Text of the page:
As the temperature of heating is further increased, the crystalline dicalcium ferrite X-ray peaks decrease slightly in their relative intensities. Eventually a point is reached, in the general neighborhood of about 1,320" C., where the dicalcium ferrite forms a liquid encompassing the magnesio ferrite crystals, as shown by the disappearance of the X-ray peaks for dicalcium ferrite in the quenched material. Upon slower cooling, the dicalcium ferrite will recrystallize along with the magnesio ferrite. With further increase in temperature, the magnesio ferrite undergoes a phase change to magnesio wustite (MgO-FeO). The principal disadvantage of this embodiment, aside from the higher temperatures required, is the fusion or melting which takes place and which can result in the bodies losing their shape and sticking together to form objectionable large clinkered masses of the product. Heating to temperatures above this level is unnecessary and, in fact, is undesirable since magnesio wustite begins to form.
As shown above, when dolomite calcium oxide and magnesium oxide are in intimate contact with F9 0,, several phase and compositional changes take place upon heating. It is during these changes that the calcium and magnesium oxide are very active, rapidly reacting with the acid ingredients of the slag resulting in the early formation of a basic slag. This early formation of a basic slag is a prerequisite for efficient sulfur and phosphorous removal. These slag reactions take place, whether the prereacted material or the unreacted mixture of dolomite and iron oxide is charged to the furnace, before formation of magnesio wustite can occur. This phase is less active and if given sufficient time with a minimum of slag mixing as, for example, would be found in the open hearth, normal grain growth would produce large crystals which could make for a viscous slag.
In the foregoing prereaction embodiments, the shaped bodies may simply be heated as by hot gases, electrically, or the like, in conventional sintering strands, calcimatic kilns, rotary kilns, shaft kilns, tunnel kilns, multiple hearth furnaces, and the like. The compactness of the unfired bodies may dietate the type of heating employed. As stated previously, atmosphere conditions during heating will be controlled to oxidize FeO or Fe 0 to Fe 0 (Oxidizing) or to prevent significant reduction of Fe t), (neutral or oxidizing).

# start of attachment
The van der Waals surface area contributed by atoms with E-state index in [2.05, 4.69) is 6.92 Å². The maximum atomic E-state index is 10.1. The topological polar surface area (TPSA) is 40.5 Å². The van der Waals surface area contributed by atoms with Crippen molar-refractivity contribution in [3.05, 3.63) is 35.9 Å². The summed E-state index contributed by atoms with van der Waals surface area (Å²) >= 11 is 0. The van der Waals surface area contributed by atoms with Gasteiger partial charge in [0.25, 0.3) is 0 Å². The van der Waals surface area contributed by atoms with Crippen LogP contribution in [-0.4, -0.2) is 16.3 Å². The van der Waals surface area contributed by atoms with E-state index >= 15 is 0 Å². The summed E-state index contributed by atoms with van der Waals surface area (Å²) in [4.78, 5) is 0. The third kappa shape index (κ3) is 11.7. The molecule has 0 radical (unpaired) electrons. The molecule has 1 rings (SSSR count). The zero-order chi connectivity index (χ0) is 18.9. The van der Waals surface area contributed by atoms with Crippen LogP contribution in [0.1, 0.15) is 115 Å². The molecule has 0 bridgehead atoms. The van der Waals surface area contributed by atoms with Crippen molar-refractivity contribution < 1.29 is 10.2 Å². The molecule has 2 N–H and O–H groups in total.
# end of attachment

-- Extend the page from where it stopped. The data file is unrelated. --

The composition of the present invention, whether in unreacted or prereacted form, may be added, as partial or complete replacement of the normal flux charge, to any basic steel-making furnace. It is specially applicable to modern rapid steel-making operations, such as basic oxygen steelmaking, spray steel-making, electric steel-making and the like.
The X-ray diffraction pattern of the dicalcium ferrite-magnesio ferrite of this invention is as follows (using a copper X- ray tube with a wave length of 1.54178 A. and with a nickel filter):
The following specific Examples are given for the purpose of illustration only and are not intended to limit the scope of the invention in any way:
EXAMPLE I An iron oxide-rich waste dust having the analysis under C in Table I is mixed, respectively, with dolomite (carbonate form), calcined dolomite, dolomite dihydrate and dolomite monohydrate, in all cases in proportions equivalent to 3 mols of Fe to 2 mols of dolomite. All the dolomite materials have a particle sizemesh (Tyler).
Each of the mixtures is dry pressed into pellets 1% inch in diameter X 1 inch long. The pellets prepared from the dolomite in carbonate form are dried at about 200 400 C. for 1-24 hours. All of the pellets are then placed in an electric furnace at 1,290 C. for minutes. The pellets are removed and allowed to cool. Upon being subjected to X-ray diffraction technique, all pellets show the presence of dicalcium ferrite and magnesio ferrite but no Ca0, Mg0 or Fe 0 The materials have the X-ray data as set forth in Table II above.
EXAMPLE II The procedure of Example 1 was repeated wherein, however, the pellets are heated at l,3l0 C. where some liquid phase is seen to be present, but the pellets retain their form. It is found that the X-ray peaks of the calcium ferrite phase decreased in relative intensity whereas the X-ray peaks for the magnesio ferrite increased in relative intensity. However, the product has essentially the same d spacings as set forth in the above Table II. Petrographic examination shows the presence of some noncrystalline dicalcium ferrite surrounding magnesio ferrite crystals.
EXAMPLE III The procedure of Example I was repeated wherein, however, the pellets were heated at 1,320 C., where they begin to exhibit some flow. It is found that the X-ray peaks of the dicalcium ferrite are not present whereas the X-ray peaks of the magnesio ferrite have increased in relative intensity. No Ca0, Mg0 or Fe 0 peaks as such are found.
EXAMPLE IV Finely divided e 0, is mixed with calcined dolomite in the.
ratio of 1 mol of Fe t), per mol of Ca0-Mg0. The mixture is pressed into pellets as in Example I above and heated to 1,290 C. The resulting product is found to have essentially the same X-ray pattern as in Table II.
EXAMPLE V Pig iron grams) is melted in a fully dense magnesia crucible at about 1,500 C. in the presence of air. One pellet (1% inch X 1 inch) of dolomitic ferrite prepared as in Example I is preheated to 900 C. (preheating not necessary in commercial size furnace) and then dropped onto the top of the molten pig iron. In about 15 seconds, the dolomitic ferrite pellet begins to react. The material is allowed to stand at temperature for 15 minutes following which the furnace is shut off, and the molten material is allowed to cool within the furnace. The solidified material, in the crucible, is cut lengthwise. Examination shows good mixing of the dolomitic ferrite with the iron.